NICHE FOOD: JESSICA CHENG & VANESSA CUVELIER
It’s not very often that dim sum steamers are opened to reveal a selection of cupcakes, but it is a great representation of Niche Food’s founders. Jessica Cheng and Vanessa Cuvelier, both 25, are the faces behind Niche Food, a company that specialises in cupcakes, cookies and other treats, as well as custom-made cakes. Friends since high school (Cheng went to Hong Kong International School, while Cuvelier attended Chinese International School) they are both half-Chinese and half-European, and draw upon their East meets West background for inspiration.
In 2013, they both felt the tedium of their nine-to-five jobs, and wanted to do something more. “To be honest, we had never baked together at that point, we just knew we enjoyed baking and that it was a scalable business. We developed our recipes and told our friends, who spread the word!” says Cheng.
Two years later, cupcakes aren’t a new trend but they are still immensely popular; the Niche girls get at least one order a day, and three or four on the weekends. Brands like HSBC are fans and ordered 1,000 red velvet cupcakes on Valentine’s Day this year. Niche Food cupcakes include classics such as red velvet, carrot, and lemon meringue, indulgent flavours like Oreo and ‘Teaser’, a banana cupcake with dulce de leche Maltesers cream cheese frosting and Asian-inspired flavours, such as green tea or pandan. “It’s always important to have a sense of place,” notes Cuvelier. “The cupcakes are kind of like us – they represent our background,” adds Cheng. “I like the pandan and Vanessa likes the S’mores cupcake – see, we’re like East meets West!” The pandan is a bestseller, as is the red velvet.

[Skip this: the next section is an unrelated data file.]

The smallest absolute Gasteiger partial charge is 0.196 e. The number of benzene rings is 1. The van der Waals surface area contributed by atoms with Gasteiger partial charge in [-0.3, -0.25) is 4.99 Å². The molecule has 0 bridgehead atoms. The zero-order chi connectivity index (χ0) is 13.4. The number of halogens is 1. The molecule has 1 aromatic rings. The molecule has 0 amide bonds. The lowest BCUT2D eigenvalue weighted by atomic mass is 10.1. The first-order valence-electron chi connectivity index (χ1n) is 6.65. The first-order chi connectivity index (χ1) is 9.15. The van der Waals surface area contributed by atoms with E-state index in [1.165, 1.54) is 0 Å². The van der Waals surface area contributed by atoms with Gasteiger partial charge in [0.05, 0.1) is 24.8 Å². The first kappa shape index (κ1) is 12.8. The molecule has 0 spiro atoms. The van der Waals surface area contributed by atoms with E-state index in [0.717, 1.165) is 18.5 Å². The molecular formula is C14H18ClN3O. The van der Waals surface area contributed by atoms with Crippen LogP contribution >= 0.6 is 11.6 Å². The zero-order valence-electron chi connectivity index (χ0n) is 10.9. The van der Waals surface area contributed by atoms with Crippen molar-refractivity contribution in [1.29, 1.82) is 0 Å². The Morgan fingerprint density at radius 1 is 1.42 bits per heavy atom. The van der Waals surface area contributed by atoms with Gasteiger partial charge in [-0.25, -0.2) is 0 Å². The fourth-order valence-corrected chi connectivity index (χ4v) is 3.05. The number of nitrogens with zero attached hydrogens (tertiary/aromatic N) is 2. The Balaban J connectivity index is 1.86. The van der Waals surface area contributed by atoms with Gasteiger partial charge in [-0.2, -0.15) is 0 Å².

Niche Food’s menu has just expanded to offer flapjacks and cookies, and the pair would like to add naked cakes (layered cakes with no icing on the sides; icing is visible between the layers and elaborately decorated with flowers and fruits on the top) to their repertoire. “They haven’t taken off here yet, so I’d like to see that,” says Cheng. They also do custom cakes, which has challenged them: “Someone once requested a cake with a grand piano and a ballerina figurine with her leg up on a bar, playing a violin on the top,” exclaims Cuvelier. “We made the figurine with fondant. Fondant hates me,” says Cheng soberly, and the two laugh. “We try and make our cakes as fully edible as possible.” The two recently made a five-tier cake for The9thMuse owner Charlotte Hwang’s tea ceremony, which was based on the bride’s red lace dress. Cuvelier hand traced the lace onto fondant, resulting in a towering cake that appeared embroidered.
“Sometimes we do have to turn people down, which we hate doing but it’s necessary,” explains Cheng. They bake in their own kitchens and do deliveries, while also working full-time jobs – Cheng is an interior designer and Cuvelier teaches at the Chinese International School. Baking happens after work or on the weekends. “In the beginning, we started selling at the Island East Markets – it was exhausting. After every market we’d ask each other why we did this,” laughs Cheng. “Right now we’re busy doing a lot of work behind the scenes, but we’d like to get a kitchen so we can hire some people and develop a more all-encompassing menu.”
See niche-food.com; follow @nichefood